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Degenerative Spondylolisthesis Is Related to Multiparity and Hysterectomies in Older Women

Cholewicki, Jacek PhD∗,†; Lee, Angela S. MPH∗,†; Popovich, John M. Jr DPT, PhD∗,†; Mysliwiec, Lawrence W. DO∗,†; Winkelpleck, Michael D. DC, DO∗,†; Flood, John N. DO∗,†; Pathak, Pramod K. PhD∗,‡; Kaaikala, Kiilani H. BS∗,†; Reeves, N. Peter PhD∗,†; Kothe, Ralph MD§,¶

doi: 10.1097/BRS.0000000000002178
EPIDEMIOLOGY
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Study Design. A case-control study.

Objective. To determine whether parity and abdominal surgeries are associated with degenerative spondylolisthesis (DS).

Summary of Background Data. DS is considered to be a major cause of low back pain (LBP) in the older population, with greater prevalence of DS among women. Because LBP and impaired abdominal muscle function are common during pregnancy and post-partum, parity-related abdominal muscle deficiency, resulting in poor spinal mechanics, could be a factor in the development of DS in women. Indeed a relationship between the number of pregnancies and DS was reported in one study.

Methods. A total of 322 women between the ages of 40 and 80 (149 with DS and 173 controls) filled out a questionnaire providing information about their demographics, the number of full-term pregnancies, the number and types of abdominal surgeries (including cesarean section and hysterectomies), and age at menopause among other items. A binary logistic regression was used as a multivariate model to identify the variables associated with DS.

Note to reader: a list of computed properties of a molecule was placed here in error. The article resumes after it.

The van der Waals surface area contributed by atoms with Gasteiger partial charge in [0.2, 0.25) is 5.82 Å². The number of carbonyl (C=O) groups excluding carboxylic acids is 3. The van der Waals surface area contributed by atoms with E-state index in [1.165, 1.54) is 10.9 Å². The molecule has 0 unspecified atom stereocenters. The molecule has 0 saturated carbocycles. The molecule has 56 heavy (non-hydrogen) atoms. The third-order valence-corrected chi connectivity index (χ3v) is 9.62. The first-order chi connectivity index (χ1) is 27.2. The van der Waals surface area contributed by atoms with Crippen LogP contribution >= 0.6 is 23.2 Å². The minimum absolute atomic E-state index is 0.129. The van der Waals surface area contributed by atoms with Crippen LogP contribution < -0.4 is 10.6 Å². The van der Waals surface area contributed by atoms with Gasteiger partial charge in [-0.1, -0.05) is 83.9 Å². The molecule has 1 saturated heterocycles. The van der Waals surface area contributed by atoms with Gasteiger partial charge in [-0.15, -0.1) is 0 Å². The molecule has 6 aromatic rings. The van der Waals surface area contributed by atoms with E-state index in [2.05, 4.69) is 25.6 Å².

Results. Along with age and body mass index as covariates, the number of full-term pregnancies and the hysterectomy were significant predictors of DS. Other abdominal surgeries, cesarean section, or the number of years postmenopause were not significant predictors of DS in this regression model after adjusting for all other significant variables.

Conclusion. Each full-term pregnancy seems to be associated with the 22% increase in odds of developing DS. Hysterectomy nearly doubles the odds of DS as compared to women who did not have hysterectomy.

Level of Evidence: 4

MSU Center for Orthopedic Research, College of Osteopathic Medicine, Michigan State University, East Lansing, MI

Department of Osteopathic Surgical Specialties, College of Osteopathic Medicine, Michigan State University, East Lansing, MI

Department of Statistics and Probability, College of Natural Sciences, Michigan State University, East Lansing, MI

§Department for Spinal Surgery, Schön Klinik, Hamburg, Germany

Department of Orthopedics, University Medical Center Hamburg-Eppendorf, Hamburg, Germany.

Address correspondence and reprint requests to Jacek Cholewicki, PhD, MSU Center for Orthopedic Research, McLaren Orthopedic Hospital, 2727 S. Pennsylvania Ave, Lansing, MI 48910; E-mail: cholewic@msu.edu

Received 29 September, 2016

Revised 21 February, 2017

Accepted 17 March, 2017

The manuscript submitted does not contain information about medical device(s)/drug(s).

The National Institute of Arthritis and Musculoskeletal and Skin Diseases of the National Institutes of Health (Award Number R21AR056404) funds were received in support of this work.

Relevant financial activities outside the submitted work: grants, stocks.

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